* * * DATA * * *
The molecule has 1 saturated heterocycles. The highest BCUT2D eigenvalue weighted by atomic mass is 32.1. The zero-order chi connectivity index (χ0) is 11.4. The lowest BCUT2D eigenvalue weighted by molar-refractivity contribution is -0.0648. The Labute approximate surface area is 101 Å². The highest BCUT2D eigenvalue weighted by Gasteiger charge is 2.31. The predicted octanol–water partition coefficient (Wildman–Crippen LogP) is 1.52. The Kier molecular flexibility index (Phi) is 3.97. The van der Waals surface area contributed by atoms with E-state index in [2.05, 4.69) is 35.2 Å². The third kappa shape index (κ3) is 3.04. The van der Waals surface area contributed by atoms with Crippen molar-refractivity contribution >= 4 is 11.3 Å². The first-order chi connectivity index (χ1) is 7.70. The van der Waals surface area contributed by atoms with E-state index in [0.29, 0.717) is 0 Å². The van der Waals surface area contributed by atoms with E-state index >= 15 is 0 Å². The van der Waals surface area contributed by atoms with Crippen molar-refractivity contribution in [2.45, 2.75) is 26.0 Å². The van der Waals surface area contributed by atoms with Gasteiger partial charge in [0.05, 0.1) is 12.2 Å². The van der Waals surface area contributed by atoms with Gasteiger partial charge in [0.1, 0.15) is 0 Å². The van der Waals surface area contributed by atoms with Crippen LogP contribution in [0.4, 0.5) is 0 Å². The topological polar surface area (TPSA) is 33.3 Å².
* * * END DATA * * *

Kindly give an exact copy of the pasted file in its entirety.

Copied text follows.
The molecule has 1 saturated heterocycles. The highest BCUT2D eigenvalue weighted by atomic mass is 32.1. The zero-order chi connectivity index (χ0) is 11.4. The lowest BCUT2D eigenvalue weighted by molar-refractivity contribution is -0.0648. The Labute approximate surface area is 101 Å². The highest BCUT2D eigenvalue weighted by Gasteiger charge is 2.31. The predicted octanol–water partition coefficient (Wildman–Crippen LogP) is 1.52. The Kier molecular flexibility index (Phi) is 3.97. The van der Waals surface area contributed by atoms with E-state index in [2.05, 4.69) is 35.2 Å². The third kappa shape index (κ3) is 3.04. The van der Waals surface area contributed by atoms with Crippen molar-refractivity contribution >= 4 is 11.3 Å². The first-order chi connectivity index (χ1) is 7.70. The van der Waals surface area contributed by atoms with E-state index in [0.29, 0.717) is 0 Å². The van der Waals surface area contributed by atoms with E-state index >= 15 is 0 Å². The van der Waals surface area contributed by atoms with Crippen molar-refractivity contribution in [2.45, 2.75) is 26.0 Å². The van der Waals surface area contributed by atoms with Gasteiger partial charge in [0.05, 0.1) is 12.2 Å². The van der Waals surface area contributed by atoms with Gasteiger partial charge in [0.1, 0.15) is 0 Å². The van der Waals surface area contributed by atoms with Crippen LogP contribution in [0.4, 0.5) is 0 Å². The topological polar surface area (TPSA) is 33.3 Å².